But despite my tender care, after nearly a year of love and attention to every possible need this unique plant might have, this is what now adorns my windowsill:

 Not exactly an award-winning specimen. 

My husband's response to my heartbreak and frustration was, simply, "For God's sake, don't you think there might be a good reason it only grows in Rwanda?!"

Touché.

My hubby tolerates my infatuation with bizarre and unusual plants with open distaste.  He can't possibly fathom why I'd want to get some exotic plant that requires me to worry, bother, and persistently fuss over it.  In his view, we already have two children who have those requirements, so why would we want to make our lives even more complicated?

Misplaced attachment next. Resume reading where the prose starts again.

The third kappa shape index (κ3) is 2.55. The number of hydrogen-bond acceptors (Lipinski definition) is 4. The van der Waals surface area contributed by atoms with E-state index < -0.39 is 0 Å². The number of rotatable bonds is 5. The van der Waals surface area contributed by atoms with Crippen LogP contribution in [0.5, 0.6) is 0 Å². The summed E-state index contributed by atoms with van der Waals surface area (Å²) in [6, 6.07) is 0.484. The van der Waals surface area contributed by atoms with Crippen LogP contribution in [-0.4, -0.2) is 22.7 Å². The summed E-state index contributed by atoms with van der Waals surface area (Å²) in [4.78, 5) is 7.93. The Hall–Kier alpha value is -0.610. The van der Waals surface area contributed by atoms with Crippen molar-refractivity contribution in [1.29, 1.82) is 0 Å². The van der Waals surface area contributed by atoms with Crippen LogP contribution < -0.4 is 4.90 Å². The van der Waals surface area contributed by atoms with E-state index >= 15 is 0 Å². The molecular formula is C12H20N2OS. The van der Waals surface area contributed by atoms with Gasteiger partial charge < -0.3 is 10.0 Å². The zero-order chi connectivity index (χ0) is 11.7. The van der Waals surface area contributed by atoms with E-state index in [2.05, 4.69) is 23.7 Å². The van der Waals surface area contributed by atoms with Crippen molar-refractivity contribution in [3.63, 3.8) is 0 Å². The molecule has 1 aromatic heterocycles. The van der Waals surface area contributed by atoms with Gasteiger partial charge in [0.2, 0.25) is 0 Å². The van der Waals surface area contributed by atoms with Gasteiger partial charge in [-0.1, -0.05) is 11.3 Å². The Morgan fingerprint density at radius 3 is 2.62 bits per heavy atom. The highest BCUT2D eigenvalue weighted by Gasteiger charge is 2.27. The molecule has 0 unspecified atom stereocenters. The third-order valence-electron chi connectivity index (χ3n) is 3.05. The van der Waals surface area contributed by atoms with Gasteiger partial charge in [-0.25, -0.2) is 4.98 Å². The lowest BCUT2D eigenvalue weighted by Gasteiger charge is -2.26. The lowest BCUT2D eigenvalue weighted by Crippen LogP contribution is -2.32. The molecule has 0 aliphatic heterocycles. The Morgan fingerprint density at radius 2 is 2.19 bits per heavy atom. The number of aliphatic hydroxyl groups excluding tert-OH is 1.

I understand where he's coming from―I really do.  Yet for some odd reason, the weirder the plant, the more likely I am to go nuts over it.

This year I have taken a fancy to the idea of getting something called a "Three-in-One Angel Trumpet Tree."  Now, the fact that the photo on the website looks like it may have been heavily Photoshopped should be a clue that this could turn out to be a truly terrible idea—especially since I live in a zone in which said Trumpet Tree would need to be brought indoors for the winter.



But, as I said before, all rational thought goes out the window when my rooting instincts are in heat.  I mean, just look how gorgeous it is!  I want it!  I want it now!  And the website says (and I quote)... "There is no sensation more unforgettable than that of an Angel Trumpet heavy with blossoms releasing its intoxicating scent."